The Lilly Ledbetter Fair Pay Act, a bill which would have allowed employees who suffer discrimination in their pay checks to sue within six months of the last discriminatory paycheck received, has died in the Senate last evening. Republicans, with the support of President Bush and the Chamber of Commerce, led the effort against the measure, which failed to reach cloture by four votes.
The Act would have overturned a horribly decided 2007 Supreme Court opinion which held that an employee must bring a separate pay discrimination claim within six months of each discriminatory paycheck, even if the employee does not find out about the pay disparity for years. That is exactly what happened to Lilly Ledbetter, an employee of Goodyear who suffered pay disparity unbeknownst to her for many years. When she found out that her similarly-qualified male peers were making tens of thousands of dollars more per year for the same work, she brought an EEOC Charge of Discrimination. A jury trial followed, and Ms. Ledbetter won a substantial verdict. Goodyear appealed, arguing, in essence, that Ms. Ledbetter had the obligation to file a new EEOC Charge every time she got a bad paycheck. The Supreme Court, in an opinion written by New Jersey’s own Justice Samuel Alito, agreed with this twisted logic.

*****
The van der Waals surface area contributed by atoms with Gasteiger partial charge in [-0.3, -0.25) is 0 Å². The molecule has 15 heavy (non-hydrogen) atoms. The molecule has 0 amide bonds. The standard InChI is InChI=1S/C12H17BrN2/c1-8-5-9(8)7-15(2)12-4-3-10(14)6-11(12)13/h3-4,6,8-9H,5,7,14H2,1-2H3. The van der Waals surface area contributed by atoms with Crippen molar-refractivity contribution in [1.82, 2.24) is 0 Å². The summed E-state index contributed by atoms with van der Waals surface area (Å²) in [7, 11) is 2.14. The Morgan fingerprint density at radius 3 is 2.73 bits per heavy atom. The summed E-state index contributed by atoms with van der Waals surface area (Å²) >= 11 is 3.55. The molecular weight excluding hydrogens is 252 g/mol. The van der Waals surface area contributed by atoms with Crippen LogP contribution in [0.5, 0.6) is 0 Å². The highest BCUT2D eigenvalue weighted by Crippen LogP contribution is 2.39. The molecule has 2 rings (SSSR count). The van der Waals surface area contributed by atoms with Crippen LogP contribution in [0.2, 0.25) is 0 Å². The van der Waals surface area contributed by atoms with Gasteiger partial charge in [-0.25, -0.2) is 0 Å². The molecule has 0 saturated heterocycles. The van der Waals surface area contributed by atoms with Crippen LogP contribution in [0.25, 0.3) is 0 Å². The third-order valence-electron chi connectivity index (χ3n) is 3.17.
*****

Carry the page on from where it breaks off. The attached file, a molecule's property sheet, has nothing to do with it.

Ms. Ledbetter describes the scene best:
The Ledbetter Fair Pay Act would have addressed this inequity by making the law clear that employees do not have to file multiple claims or preemptive claims if they suspect they are being discriminated against in their rate of pay. This is common sense legislation that must be passed at the next possible opportunity.